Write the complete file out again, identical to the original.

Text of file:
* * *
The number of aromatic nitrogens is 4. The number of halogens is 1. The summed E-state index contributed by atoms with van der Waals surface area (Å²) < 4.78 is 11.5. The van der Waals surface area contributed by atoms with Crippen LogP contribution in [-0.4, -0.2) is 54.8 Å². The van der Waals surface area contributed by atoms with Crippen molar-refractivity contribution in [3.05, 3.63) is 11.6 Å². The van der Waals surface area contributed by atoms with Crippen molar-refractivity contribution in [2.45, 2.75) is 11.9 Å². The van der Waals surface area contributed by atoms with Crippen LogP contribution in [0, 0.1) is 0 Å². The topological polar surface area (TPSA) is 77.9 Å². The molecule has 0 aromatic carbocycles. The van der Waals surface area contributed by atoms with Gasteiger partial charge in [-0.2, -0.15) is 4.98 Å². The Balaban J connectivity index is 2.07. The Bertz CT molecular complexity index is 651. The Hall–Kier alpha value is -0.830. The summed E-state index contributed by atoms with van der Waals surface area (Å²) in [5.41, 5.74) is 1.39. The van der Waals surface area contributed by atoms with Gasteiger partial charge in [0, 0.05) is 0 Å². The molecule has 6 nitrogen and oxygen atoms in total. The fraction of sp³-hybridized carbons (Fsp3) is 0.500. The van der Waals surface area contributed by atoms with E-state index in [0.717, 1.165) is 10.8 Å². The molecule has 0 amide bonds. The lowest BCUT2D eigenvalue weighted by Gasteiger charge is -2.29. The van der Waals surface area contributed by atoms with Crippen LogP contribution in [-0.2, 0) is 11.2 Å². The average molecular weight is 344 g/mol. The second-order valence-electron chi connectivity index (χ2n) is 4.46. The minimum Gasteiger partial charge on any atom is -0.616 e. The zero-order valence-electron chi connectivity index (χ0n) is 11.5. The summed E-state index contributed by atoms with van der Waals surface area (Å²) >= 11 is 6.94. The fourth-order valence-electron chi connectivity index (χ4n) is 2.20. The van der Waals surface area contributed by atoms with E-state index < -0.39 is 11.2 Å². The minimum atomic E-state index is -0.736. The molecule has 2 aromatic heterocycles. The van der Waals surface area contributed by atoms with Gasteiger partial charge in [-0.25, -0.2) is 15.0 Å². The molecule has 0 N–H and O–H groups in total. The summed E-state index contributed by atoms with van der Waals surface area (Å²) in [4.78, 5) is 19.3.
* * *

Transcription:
The number of aromatic nitrogens is 4. The number of halogens is 1. The summed E-state index contributed by atoms with van der Waals surface area (Å²) < 4.78 is 11.5. The van der Waals surface area contributed by atoms with Crippen LogP contribution in [-0.4, -0.2) is 54.8 Å². The van der Waals surface area contributed by atoms with Crippen molar-refractivity contribution in [3.05, 3.63) is 11.6 Å². The van der Waals surface area contributed by atoms with Crippen molar-refractivity contribution in [2.45, 2.75) is 11.9 Å². The van der Waals surface area contributed by atoms with Crippen LogP contribution in [0, 0.1) is 0 Å². The topological polar surface area (TPSA) is 77.9 Å². The molecule has 0 aromatic carbocycles. The van der Waals surface area contributed by atoms with Gasteiger partial charge in [-0.2, -0.15) is 4.98 Å². The Balaban J connectivity index is 2.07. The Bertz CT molecular complexity index is 651. The Hall–Kier alpha value is -0.830. The summed E-state index contributed by atoms with van der Waals surface area (Å²) in [5.41, 5.74) is 1.39. The van der Waals surface area contributed by atoms with Gasteiger partial charge in [0, 0.05) is 0 Å². The molecule has 6 nitrogen and oxygen atoms in total. The fraction of sp³-hybridized carbons (Fsp3) is 0.500. The van der Waals surface area contributed by atoms with E-state index in [0.717, 1.165) is 10.8 Å². The molecule has 0 amide bonds. The lowest BCUT2D eigenvalue weighted by Gasteiger charge is -2.29. The van der Waals surface area contributed by atoms with Crippen LogP contribution in [-0.2, 0) is 11.2 Å². The average molecular weight is 344 g/mol. The second-order valence-electron chi connectivity index (χ2n) is 4.46. The minimum Gasteiger partial charge on any atom is -0.616 e. The zero-order valence-electron chi connectivity index (χ0n) is 11.5. The summed E-state index contributed by atoms with van der Waals surface area (Å²) >= 11 is 6.94. The fourth-order valence-electron chi connectivity index (χ4n) is 2.20. The van der Waals surface area contributed by atoms with E-state index < -0.39 is 11.2 Å². The minimum atomic E-state index is -0.736. The molecule has 2 aromatic heterocycles. The van der Waals surface area contributed by atoms with Gasteiger partial charge in [-0.25, -0.2) is 15.0 Å². The molecule has 0 N–H and O–H groups in total. The summed E-state index contributed by atoms with van der Waals surface area (Å²) in [4.78, 5) is 19.3.